This is a video of Martina Navratilova from AARP offering exercise help for seniors to develop a strong core.
The information comes from Martina’s book “Shape Yourself.” Now that she is in her 50′s Martina is learning the hard way that even when a person is physically fit, he or she needs to continue to work on fitness or it’s gone. Here are some of the highlights that can give help for seniors from the video:
Core-all muscles in your torso and pelvis, including your abdominal muscles that support your spine, stabilizing your entire body
A strong core improves:
It also prevents injury.
Keeping your core in shape tones abs, keeps your lower back strong and improves your posture.
Being able to perform daily tasks with comfort and ease starts with a strong core.
Martina demonstrated some core exercises of varying strength to create variety in exercise routine
Basic floor exercise the torso toner
Bun burner using exer-discs
Stability ball-core crunch, which is not a beginner exercise
Martina reminds viewer to work on maintaining proper posture and balance during exercise.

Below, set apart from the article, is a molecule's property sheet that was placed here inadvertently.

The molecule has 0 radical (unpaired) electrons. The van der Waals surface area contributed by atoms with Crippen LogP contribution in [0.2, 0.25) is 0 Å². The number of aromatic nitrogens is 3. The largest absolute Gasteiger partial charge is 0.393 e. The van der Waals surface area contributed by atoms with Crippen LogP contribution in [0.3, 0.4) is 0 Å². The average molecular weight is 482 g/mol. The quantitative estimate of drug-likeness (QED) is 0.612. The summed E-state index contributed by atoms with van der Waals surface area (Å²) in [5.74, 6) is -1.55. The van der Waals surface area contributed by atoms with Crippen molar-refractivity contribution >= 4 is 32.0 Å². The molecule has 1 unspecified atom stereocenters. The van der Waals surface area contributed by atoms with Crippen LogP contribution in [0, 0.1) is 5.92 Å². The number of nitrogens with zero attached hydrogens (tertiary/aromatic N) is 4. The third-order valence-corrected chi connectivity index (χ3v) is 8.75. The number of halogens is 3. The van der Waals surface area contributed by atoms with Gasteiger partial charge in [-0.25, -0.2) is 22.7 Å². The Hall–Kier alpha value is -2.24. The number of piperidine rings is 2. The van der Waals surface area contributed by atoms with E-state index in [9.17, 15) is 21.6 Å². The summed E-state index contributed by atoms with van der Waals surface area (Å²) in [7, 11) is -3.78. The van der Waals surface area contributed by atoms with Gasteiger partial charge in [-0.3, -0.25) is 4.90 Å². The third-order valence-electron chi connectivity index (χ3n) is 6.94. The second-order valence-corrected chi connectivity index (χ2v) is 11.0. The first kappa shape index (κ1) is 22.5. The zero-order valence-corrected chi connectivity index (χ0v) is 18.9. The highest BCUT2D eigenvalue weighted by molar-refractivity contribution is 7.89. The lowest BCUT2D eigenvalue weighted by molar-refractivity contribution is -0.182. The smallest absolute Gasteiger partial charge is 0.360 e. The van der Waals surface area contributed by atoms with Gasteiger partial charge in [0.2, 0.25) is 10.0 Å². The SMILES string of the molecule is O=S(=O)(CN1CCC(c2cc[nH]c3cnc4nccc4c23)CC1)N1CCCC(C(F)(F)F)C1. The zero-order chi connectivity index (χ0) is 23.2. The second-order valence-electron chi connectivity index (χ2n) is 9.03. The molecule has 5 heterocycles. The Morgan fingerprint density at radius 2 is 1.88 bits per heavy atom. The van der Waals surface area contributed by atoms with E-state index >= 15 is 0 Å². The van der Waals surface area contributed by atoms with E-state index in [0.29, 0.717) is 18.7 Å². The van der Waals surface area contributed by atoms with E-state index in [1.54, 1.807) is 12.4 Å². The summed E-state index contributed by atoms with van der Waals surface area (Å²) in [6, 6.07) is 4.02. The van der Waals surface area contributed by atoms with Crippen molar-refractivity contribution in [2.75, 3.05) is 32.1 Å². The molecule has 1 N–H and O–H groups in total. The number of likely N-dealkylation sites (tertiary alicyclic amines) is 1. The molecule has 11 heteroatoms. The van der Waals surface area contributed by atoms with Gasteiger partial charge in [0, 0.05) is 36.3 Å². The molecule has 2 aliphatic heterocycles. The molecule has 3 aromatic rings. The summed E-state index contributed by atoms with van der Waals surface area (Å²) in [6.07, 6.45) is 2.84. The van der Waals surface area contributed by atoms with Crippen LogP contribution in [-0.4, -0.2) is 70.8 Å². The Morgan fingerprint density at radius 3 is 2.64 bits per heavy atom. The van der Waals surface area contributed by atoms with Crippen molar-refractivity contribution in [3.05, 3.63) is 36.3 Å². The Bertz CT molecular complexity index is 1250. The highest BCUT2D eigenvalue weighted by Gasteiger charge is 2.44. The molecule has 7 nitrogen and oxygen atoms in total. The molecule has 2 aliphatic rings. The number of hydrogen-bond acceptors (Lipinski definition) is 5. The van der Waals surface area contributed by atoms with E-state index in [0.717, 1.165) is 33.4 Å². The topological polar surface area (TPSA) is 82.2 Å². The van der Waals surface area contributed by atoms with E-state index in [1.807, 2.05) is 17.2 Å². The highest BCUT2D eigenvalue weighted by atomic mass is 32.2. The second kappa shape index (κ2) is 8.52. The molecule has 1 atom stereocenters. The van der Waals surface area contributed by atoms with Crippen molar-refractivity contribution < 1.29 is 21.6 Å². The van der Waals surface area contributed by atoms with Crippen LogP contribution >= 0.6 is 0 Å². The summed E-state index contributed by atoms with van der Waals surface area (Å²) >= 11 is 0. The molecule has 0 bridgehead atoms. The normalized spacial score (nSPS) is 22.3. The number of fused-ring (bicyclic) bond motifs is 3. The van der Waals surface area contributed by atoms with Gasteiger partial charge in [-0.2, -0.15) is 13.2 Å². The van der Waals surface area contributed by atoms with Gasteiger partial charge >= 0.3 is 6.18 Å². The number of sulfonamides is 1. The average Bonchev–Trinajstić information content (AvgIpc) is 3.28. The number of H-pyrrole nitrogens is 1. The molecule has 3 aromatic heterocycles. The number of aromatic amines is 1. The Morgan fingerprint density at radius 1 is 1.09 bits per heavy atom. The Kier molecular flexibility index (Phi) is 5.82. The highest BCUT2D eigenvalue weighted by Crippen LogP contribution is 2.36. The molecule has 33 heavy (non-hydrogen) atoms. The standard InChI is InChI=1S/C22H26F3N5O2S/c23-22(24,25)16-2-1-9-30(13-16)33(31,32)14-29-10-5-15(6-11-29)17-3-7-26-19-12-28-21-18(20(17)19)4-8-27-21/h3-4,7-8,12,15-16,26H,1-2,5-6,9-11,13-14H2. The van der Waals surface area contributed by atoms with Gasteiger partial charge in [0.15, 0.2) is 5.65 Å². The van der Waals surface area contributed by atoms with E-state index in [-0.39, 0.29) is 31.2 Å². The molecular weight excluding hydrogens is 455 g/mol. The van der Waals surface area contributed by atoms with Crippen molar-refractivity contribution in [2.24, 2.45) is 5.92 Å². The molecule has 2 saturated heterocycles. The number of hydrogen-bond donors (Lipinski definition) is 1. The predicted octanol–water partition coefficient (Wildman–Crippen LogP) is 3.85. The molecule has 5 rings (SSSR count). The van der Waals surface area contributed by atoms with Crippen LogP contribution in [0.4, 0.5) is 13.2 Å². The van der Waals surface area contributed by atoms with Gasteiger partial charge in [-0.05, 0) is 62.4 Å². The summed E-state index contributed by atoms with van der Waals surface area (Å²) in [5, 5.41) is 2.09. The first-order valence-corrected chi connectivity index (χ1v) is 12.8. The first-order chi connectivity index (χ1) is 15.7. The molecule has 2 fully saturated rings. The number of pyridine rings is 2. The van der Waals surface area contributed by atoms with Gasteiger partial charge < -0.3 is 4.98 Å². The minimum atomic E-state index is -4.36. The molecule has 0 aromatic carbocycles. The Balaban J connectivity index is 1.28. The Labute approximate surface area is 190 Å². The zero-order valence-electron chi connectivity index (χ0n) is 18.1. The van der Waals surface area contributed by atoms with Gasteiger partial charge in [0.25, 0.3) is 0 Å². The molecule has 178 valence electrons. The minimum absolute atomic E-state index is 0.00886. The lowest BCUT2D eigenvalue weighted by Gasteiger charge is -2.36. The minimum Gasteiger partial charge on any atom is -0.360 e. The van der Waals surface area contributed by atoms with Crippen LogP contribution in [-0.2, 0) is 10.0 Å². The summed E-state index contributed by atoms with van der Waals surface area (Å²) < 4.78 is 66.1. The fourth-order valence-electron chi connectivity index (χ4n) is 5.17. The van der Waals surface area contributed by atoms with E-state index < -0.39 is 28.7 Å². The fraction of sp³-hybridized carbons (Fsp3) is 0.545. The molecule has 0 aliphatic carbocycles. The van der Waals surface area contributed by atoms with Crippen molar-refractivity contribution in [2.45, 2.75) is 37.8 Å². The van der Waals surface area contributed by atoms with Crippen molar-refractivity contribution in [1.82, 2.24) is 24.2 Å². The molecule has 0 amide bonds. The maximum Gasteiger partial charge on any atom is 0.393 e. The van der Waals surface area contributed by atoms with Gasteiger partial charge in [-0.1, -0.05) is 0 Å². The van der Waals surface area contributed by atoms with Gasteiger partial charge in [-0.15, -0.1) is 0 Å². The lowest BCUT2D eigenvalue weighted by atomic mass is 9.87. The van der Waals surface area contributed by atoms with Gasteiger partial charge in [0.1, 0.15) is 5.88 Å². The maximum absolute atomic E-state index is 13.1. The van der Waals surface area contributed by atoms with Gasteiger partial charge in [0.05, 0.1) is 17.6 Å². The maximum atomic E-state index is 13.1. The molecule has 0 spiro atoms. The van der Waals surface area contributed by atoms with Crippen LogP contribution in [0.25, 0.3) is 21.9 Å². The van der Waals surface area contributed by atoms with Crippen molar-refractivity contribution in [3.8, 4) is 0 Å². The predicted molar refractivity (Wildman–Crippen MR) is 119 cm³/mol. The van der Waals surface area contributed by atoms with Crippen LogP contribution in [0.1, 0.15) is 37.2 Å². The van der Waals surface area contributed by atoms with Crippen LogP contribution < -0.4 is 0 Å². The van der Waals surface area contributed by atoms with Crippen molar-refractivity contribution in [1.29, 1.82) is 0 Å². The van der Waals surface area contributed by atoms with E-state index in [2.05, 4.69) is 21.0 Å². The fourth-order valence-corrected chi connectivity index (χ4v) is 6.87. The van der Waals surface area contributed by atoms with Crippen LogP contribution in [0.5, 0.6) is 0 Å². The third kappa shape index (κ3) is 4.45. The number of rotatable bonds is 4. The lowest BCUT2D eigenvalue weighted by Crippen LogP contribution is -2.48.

It is important to include stretching exercises to improve flexibility and range of motion in trunk and hips.
And, of course this helpful tip for seniors and everyone else, she says be sure to check with a doctor before starting any new diet and fitness program.
Here are a few extra exercises for those who need help starting a little more slowly.
How is this for a helpful idea for seniors: You need to ease into exercise. If you do too much too fast, you will hurt yourself. Warming up properly is a good place to start. If you want to go jogging, start with walking. If you want to play tennis, be sure and jog around the court a few times and do some jumping jacks to limber up.
Becoming older is hard on your equilibrium. Wobbling can result in falls. To increase your balance, stand on one leg for about 20 seconds and then stand on the other. If you do this a few times a day, you will see an improvement. But don’t stop there, next stand on a towel so the surface beneath your feet is uneven. And you can also do this exercise with your eyes closed. This is a helpful idea for seniors: playing flamingo, anyone?
Be careful of Achilles tendon injuries. They are more common among older runners. Do wall stretches. Lean forward against a wall with one leg extended behind you. Push your heel into the ground and hold for 30 seconds. Next bend the knee and hold for 30 seconds. Switch legs.
Another way to prevent Achilles tendon injuries is to loosen up the arch of the foot by rolling a golf ball under your bare foot.
Remember to stretch as you cool down. Stretching at other times of day is a good idea, too. Just be sure that you are warm before you do any stretching.
Finally, don’t forget a little added protein after exercise. Chocolate milk has protein and carbs to help your muscles recover. We hope this has provided some help for seniors.